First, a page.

Further Evidence Limbaugh Should be Ignored on Immigration
Really, more evidence he should be ignored in general.
Via the Daily Beast:
[T]he way the Republicans are looking at it is that they think that Hispanic immigrants are made-to-order conservatives. For some reason, culturally, they think that they’re invested in hard work. And using the Cuban exile model, they’re exactly right. But the Hispanic demographic, if you will, or population, has shifted. And the Cuban exile model is no longer the dominant model. The Mexican immigrant model is. And that — they arrive with an entirely different view of America. And I’m sorry if this is offensive, but it’s true.
This statement is wrong, problematic, and, yes, offensive on a variety of levels.
First, there is a major error here: there was never a time in which the main source of Latin American immigrants into the US was Cuba over Mexico. As such, there is no factual basis for some sort of shift from a “Cuban exile model” to a “Mexican immigration model.”
First, if we consult the Pew Research Center, we find that the two populations are not comparable in terms of scope. In terms of persons in the US of Cuban origins: “An estimated 1.9 million Hispanics of Cuban origin resided in the United States in 2010,” while in terms of persons of Mexican origin: “An estimated 32.9 million Hispanics of Mexican origin resided in the United States in 2010.” This is not a recent phenomenon, by the way. Indeed, the growth of immigration from both Cuba and Mexico have grown substantially since the 1960s, but the number of Mexican immigrants has been by orders of magnitude higher. This might have something to do with the difference between a land and sea border and the pesky fact that Mexico’s population is many times larger than Cuba’s (by roughly a factor of 10, in fact).
Second, Limbaugh is clearly looking at this, as many of his listeners and co-partisans do, as a partisan calculation rather than a question of dealing with a real and serious issue. In other word, the calculus is about votes and partisan support, not about doing the right thing both morally and from a policy efficacy point of view. This is, of course, no surprise, but it is worth noting nonetheless. There is also the problem that this view assumes that partisan preferences are frozen, both in the individuals and their progeny, which leads us to the next point.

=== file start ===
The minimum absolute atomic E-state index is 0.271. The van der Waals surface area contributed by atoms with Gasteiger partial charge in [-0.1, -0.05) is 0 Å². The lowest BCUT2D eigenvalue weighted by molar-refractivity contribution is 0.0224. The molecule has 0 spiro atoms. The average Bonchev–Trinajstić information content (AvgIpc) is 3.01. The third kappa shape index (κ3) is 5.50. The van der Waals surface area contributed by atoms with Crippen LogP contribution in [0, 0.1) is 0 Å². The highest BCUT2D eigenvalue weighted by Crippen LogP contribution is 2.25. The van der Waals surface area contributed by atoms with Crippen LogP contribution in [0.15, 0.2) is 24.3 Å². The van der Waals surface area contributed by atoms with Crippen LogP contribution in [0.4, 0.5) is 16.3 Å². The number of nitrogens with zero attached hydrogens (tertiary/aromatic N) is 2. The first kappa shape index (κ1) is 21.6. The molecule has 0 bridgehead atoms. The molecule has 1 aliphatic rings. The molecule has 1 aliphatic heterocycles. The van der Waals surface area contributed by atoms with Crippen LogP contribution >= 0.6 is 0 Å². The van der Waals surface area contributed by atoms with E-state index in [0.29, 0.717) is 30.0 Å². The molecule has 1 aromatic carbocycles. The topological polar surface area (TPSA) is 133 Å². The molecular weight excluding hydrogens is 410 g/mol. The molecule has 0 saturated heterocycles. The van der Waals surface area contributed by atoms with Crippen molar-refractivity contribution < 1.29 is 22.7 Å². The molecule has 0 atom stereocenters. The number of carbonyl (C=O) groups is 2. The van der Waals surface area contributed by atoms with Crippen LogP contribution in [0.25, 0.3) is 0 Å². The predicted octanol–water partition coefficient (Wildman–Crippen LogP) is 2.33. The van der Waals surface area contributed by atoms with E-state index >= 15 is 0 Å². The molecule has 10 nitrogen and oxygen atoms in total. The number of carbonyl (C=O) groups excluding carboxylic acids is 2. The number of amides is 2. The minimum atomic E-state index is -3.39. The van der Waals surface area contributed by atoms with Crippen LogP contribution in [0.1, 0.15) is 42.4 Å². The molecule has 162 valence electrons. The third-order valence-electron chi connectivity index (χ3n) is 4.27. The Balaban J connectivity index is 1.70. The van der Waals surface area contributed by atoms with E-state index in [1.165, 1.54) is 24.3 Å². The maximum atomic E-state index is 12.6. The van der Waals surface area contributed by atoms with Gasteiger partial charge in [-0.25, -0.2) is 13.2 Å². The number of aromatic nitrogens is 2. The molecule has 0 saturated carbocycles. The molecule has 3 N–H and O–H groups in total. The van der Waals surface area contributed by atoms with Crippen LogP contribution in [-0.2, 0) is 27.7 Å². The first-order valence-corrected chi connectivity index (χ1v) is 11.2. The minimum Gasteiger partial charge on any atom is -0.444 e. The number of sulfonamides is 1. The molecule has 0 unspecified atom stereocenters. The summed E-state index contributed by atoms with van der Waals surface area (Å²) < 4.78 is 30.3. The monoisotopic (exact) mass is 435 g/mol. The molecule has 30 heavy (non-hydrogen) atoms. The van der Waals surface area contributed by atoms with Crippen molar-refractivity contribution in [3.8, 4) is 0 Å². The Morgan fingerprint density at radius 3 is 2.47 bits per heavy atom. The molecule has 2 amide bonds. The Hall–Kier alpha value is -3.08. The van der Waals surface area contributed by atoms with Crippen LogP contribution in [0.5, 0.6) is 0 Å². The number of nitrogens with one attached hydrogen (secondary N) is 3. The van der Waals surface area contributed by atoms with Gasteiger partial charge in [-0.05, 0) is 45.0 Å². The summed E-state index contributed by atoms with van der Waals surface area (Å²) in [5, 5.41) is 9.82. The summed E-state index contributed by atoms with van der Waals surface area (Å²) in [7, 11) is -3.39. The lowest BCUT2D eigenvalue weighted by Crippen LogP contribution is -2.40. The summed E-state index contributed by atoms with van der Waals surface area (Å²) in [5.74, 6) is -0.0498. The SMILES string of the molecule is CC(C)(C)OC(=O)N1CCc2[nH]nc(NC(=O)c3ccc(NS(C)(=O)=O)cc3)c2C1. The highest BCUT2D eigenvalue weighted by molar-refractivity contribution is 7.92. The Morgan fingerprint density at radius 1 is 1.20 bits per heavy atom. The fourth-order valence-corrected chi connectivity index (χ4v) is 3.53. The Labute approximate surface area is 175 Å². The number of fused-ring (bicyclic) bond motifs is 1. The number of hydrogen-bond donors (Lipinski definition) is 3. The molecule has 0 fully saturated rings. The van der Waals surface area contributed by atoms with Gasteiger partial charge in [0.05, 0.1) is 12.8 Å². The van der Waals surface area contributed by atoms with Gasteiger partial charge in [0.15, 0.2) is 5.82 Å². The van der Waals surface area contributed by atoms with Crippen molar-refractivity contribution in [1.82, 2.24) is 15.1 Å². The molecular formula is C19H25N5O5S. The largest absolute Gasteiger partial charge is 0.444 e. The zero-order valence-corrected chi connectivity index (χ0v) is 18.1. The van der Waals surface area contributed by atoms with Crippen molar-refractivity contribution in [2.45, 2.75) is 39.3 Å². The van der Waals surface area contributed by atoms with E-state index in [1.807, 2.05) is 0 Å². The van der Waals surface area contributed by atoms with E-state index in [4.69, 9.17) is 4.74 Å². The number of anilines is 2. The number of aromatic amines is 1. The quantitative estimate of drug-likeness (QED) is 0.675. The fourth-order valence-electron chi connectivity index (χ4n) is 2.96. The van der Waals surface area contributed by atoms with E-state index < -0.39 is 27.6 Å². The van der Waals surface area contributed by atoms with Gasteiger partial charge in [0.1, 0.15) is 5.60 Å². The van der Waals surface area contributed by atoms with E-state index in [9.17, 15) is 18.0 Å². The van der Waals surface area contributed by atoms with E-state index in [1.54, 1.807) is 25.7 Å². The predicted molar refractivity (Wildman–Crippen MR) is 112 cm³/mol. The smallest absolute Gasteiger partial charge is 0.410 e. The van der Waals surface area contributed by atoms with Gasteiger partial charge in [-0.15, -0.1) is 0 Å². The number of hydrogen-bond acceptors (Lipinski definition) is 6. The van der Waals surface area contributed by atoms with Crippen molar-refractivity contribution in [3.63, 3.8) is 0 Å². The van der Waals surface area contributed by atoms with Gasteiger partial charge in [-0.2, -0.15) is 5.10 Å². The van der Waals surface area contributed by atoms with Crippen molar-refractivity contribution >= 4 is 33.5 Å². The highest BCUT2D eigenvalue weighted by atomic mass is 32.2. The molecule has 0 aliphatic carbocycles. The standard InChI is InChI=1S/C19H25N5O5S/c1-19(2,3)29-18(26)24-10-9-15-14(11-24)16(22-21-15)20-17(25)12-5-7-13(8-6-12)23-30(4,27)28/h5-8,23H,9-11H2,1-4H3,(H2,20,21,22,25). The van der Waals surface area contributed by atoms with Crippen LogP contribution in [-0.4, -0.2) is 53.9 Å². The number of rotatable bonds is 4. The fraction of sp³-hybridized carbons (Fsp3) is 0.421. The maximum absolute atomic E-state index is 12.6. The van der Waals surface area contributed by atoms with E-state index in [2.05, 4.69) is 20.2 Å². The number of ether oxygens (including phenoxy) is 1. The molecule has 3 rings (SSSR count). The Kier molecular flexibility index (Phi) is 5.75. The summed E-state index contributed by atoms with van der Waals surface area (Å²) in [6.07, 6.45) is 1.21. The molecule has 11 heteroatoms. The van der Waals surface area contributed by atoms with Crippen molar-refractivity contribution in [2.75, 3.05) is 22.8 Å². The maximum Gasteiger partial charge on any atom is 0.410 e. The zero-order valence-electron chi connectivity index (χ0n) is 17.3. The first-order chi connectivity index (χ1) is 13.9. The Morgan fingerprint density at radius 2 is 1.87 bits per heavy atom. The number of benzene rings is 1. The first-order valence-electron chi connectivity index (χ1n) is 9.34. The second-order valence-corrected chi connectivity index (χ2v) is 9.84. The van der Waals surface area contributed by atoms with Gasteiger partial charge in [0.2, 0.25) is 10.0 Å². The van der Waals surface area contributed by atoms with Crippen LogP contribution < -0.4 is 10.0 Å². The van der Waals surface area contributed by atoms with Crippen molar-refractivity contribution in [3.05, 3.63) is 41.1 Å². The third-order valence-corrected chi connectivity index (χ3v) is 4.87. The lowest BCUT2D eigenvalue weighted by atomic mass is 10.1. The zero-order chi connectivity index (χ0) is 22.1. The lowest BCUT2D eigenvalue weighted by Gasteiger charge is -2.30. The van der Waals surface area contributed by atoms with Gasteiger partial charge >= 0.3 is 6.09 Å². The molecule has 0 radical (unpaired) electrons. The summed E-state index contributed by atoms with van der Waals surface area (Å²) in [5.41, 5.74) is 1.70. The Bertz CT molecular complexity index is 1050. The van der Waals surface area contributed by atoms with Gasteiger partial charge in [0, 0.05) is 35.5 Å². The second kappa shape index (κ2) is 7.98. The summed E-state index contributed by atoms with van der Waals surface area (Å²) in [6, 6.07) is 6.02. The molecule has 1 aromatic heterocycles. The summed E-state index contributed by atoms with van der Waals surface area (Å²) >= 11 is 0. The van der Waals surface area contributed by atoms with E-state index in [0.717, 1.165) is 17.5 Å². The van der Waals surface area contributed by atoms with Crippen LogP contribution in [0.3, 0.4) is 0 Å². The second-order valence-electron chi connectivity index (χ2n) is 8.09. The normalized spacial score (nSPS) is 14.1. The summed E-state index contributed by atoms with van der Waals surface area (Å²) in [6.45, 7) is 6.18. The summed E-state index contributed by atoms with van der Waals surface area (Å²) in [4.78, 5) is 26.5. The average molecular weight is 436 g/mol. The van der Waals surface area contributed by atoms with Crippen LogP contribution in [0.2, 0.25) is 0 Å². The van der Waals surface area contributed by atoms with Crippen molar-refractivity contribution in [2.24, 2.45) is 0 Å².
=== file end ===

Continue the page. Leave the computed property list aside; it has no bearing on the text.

Third, and perhaps the most offensive part, is this assertions that Cubans are “invested in hard work” but those Mexicans? Not so much! The polite way of putting this is that Limbaugh either knows not of what he speaks or he is making it up as he goes for dramatic and partisan effect.* Of course, the amount of labor undertaken on a daily basis by Mexican immigrants to the US, both legal and undocumented, is a well known and well documented fact.**
Limbaugh apparently has a racial taxonomy of persons from Latin America, as he noted to a caller in November: “They’re [Cubans] just not quite dark — as dark, and they’re oriented toward work.”
There is also a rather insidious inferences about just exactly how alien the Mexicans really are because “they arrive with an entirely different view of America.”
Really, the second and third issues work together in a toxic racist mixture: the notion that one’s political point of view, and one’s predisposition to work, is linked to one’s ethnicity (and, perhaps even the depth of said ethnicity, after all, Limbaugh notes that those Mexicans are a tad than those Cubans).
*In truth, what I want to say is “Limbaugh is talking out his ass here” but that is not a useful rhetorical device if one is attempting an analytical point of view with at least a quasi-academic tone, so I will refrain from the deployment of the phrase.
**For those who came to the footnote looking for some data, here’s graph showing some basics:
First, note the comparative numbers of persons of Mexican origins versus those of Cuban: there has been no shift in numbers to support Limbaugh’s assertions. Second, there are a lot of persons of Mexican origin in the workforces. One suspects that they do their jobs like everyone else.